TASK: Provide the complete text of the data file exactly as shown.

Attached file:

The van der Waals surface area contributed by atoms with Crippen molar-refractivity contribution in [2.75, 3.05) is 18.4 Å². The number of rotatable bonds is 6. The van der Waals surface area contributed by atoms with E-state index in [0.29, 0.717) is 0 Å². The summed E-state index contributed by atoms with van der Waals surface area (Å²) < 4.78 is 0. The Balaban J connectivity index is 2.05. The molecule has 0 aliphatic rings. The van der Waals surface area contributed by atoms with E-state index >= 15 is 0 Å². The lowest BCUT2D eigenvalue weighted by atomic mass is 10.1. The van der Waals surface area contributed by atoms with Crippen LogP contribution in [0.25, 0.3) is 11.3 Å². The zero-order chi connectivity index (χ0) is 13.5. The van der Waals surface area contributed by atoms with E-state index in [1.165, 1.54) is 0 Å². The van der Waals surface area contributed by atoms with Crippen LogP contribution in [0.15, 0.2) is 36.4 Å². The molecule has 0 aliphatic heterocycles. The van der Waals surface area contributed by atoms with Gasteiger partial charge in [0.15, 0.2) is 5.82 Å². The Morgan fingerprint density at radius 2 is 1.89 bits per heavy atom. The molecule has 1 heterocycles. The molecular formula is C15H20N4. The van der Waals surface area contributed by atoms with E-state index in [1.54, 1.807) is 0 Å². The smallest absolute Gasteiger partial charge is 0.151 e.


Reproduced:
The van der Waals surface area contributed by atoms with Crippen molar-refractivity contribution in [2.75, 3.05) is 18.4 Å². The number of rotatable bonds is 6. The van der Waals surface area contributed by atoms with E-state index in [0.29, 0.717) is 0 Å². The summed E-state index contributed by atoms with van der Waals surface area (Å²) < 4.78 is 0. The Balaban J connectivity index is 2.05. The molecule has 0 aliphatic rings. The van der Waals surface area contributed by atoms with E-state index >= 15 is 0 Å². The lowest BCUT2D eigenvalue weighted by atomic mass is 10.1. The van der Waals surface area contributed by atoms with Crippen LogP contribution in [0.25, 0.3) is 11.3 Å². The zero-order chi connectivity index (χ0) is 13.5. The van der Waals surface area contributed by atoms with E-state index in [1.165, 1.54) is 0 Å². The van der Waals surface area contributed by atoms with Crippen LogP contribution in [0.15, 0.2) is 36.4 Å². The molecule has 0 aliphatic heterocycles. The van der Waals surface area contributed by atoms with Gasteiger partial charge in [0.15, 0.2) is 5.82 Å². The Morgan fingerprint density at radius 2 is 1.89 bits per heavy atom. The molecule has 1 heterocycles. The molecular formula is C15H20N4. The van der Waals surface area contributed by atoms with E-state index in [1.54, 1.807) is 0 Å². The smallest absolute Gasteiger partial charge is 0.151 e.